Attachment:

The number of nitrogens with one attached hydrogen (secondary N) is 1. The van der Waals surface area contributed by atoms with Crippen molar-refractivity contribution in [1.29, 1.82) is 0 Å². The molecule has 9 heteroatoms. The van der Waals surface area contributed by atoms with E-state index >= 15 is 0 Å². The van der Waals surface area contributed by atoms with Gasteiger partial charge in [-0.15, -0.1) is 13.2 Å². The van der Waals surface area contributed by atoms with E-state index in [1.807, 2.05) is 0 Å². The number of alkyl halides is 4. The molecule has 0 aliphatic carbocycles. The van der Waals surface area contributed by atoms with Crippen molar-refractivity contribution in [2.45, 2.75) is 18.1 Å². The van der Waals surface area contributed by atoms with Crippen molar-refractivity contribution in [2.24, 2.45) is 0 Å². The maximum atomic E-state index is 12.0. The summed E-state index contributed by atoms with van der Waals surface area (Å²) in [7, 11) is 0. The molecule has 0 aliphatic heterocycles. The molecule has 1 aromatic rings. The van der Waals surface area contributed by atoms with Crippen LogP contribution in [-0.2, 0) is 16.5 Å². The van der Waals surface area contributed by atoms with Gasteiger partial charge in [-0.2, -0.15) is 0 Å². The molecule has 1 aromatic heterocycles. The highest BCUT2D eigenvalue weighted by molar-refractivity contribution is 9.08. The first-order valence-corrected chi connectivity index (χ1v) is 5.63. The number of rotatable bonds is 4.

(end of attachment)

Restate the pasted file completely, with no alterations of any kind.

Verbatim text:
The number of nitrogens with one attached hydrogen (secondary N) is 1. The van der Waals surface area contributed by atoms with Crippen molar-refractivity contribution in [1.29, 1.82) is 0 Å². The molecule has 9 heteroatoms. The van der Waals surface area contributed by atoms with E-state index >= 15 is 0 Å². The van der Waals surface area contributed by atoms with Gasteiger partial charge in [-0.15, -0.1) is 13.2 Å². The van der Waals surface area contributed by atoms with E-state index in [1.807, 2.05) is 0 Å². The number of alkyl halides is 4. The molecule has 0 aliphatic carbocycles. The van der Waals surface area contributed by atoms with Crippen molar-refractivity contribution in [2.45, 2.75) is 18.1 Å². The van der Waals surface area contributed by atoms with Crippen molar-refractivity contribution in [2.24, 2.45) is 0 Å². The maximum atomic E-state index is 12.0. The summed E-state index contributed by atoms with van der Waals surface area (Å²) in [7, 11) is 0. The molecule has 0 aliphatic heterocycles. The molecule has 1 aromatic rings. The van der Waals surface area contributed by atoms with Crippen LogP contribution in [-0.2, 0) is 16.5 Å². The van der Waals surface area contributed by atoms with Gasteiger partial charge in [-0.2, -0.15) is 0 Å². The molecule has 1 aromatic heterocycles. The highest BCUT2D eigenvalue weighted by molar-refractivity contribution is 9.08. The first-order valence-corrected chi connectivity index (χ1v) is 5.63. The number of rotatable bonds is 4.